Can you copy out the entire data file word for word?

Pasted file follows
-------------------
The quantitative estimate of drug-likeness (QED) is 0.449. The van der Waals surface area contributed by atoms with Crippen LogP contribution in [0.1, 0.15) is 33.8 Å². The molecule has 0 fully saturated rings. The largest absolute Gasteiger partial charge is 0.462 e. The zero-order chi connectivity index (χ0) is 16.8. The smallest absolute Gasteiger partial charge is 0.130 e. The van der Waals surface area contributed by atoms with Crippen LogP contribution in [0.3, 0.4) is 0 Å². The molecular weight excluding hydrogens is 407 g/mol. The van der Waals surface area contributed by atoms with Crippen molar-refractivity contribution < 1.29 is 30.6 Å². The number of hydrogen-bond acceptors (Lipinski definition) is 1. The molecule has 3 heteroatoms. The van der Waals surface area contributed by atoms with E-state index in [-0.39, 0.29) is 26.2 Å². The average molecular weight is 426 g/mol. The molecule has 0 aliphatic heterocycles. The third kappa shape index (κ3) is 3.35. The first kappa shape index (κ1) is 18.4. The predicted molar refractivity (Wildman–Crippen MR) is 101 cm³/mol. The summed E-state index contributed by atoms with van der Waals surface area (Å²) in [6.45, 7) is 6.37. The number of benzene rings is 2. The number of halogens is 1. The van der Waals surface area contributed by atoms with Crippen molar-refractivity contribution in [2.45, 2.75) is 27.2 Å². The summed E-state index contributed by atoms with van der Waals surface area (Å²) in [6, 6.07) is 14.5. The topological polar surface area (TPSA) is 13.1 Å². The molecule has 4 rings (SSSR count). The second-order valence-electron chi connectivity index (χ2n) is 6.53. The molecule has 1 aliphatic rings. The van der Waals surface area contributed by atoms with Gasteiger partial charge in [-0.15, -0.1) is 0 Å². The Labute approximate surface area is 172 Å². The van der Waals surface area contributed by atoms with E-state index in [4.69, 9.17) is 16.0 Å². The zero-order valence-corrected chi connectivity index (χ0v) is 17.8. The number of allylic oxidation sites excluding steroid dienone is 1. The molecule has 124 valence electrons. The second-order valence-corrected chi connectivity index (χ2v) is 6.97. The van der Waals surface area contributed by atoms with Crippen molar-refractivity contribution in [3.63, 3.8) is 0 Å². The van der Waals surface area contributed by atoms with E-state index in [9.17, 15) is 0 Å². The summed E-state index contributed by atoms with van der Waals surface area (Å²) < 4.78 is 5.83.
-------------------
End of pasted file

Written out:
The quantitative estimate of drug-likeness (QED) is 0.449. The van der Waals surface area contributed by atoms with Crippen LogP contribution in [0.1, 0.15) is 33.8 Å². The molecule has 0 fully saturated rings. The largest absolute Gasteiger partial charge is 0.462 e. The zero-order chi connectivity index (χ0) is 16.8. The smallest absolute Gasteiger partial charge is 0.130 e. The van der Waals surface area contributed by atoms with Crippen LogP contribution in [0.3, 0.4) is 0 Å². The molecular weight excluding hydrogens is 407 g/mol. The van der Waals surface area contributed by atoms with Crippen molar-refractivity contribution < 1.29 is 30.6 Å². The number of hydrogen-bond acceptors (Lipinski definition) is 1. The molecule has 3 heteroatoms. The van der Waals surface area contributed by atoms with E-state index in [-0.39, 0.29) is 26.2 Å². The average molecular weight is 426 g/mol. The molecule has 0 aliphatic heterocycles. The third kappa shape index (κ3) is 3.35. The first kappa shape index (κ1) is 18.4. The predicted molar refractivity (Wildman–Crippen MR) is 101 cm³/mol. The summed E-state index contributed by atoms with van der Waals surface area (Å²) in [6.45, 7) is 6.37. The number of benzene rings is 2. The number of halogens is 1. The van der Waals surface area contributed by atoms with Crippen molar-refractivity contribution in [2.45, 2.75) is 27.2 Å². The summed E-state index contributed by atoms with van der Waals surface area (Å²) in [6, 6.07) is 14.5. The topological polar surface area (TPSA) is 13.1 Å². The molecule has 4 rings (SSSR count). The second-order valence-electron chi connectivity index (χ2n) is 6.53. The molecule has 1 aliphatic rings. The van der Waals surface area contributed by atoms with Gasteiger partial charge in [-0.15, -0.1) is 0 Å². The Labute approximate surface area is 172 Å². The van der Waals surface area contributed by atoms with E-state index in [4.69, 9.17) is 16.0 Å². The zero-order valence-corrected chi connectivity index (χ0v) is 17.8. The number of allylic oxidation sites excluding steroid dienone is 1. The molecule has 124 valence electrons. The second-order valence-corrected chi connectivity index (χ2v) is 6.97. The van der Waals surface area contributed by atoms with Crippen molar-refractivity contribution in [3.63, 3.8) is 0 Å². The van der Waals surface area contributed by atoms with E-state index in [9.17, 15) is 0 Å². The summed E-state index contributed by atoms with van der Waals surface area (Å²) < 4.78 is 5.83.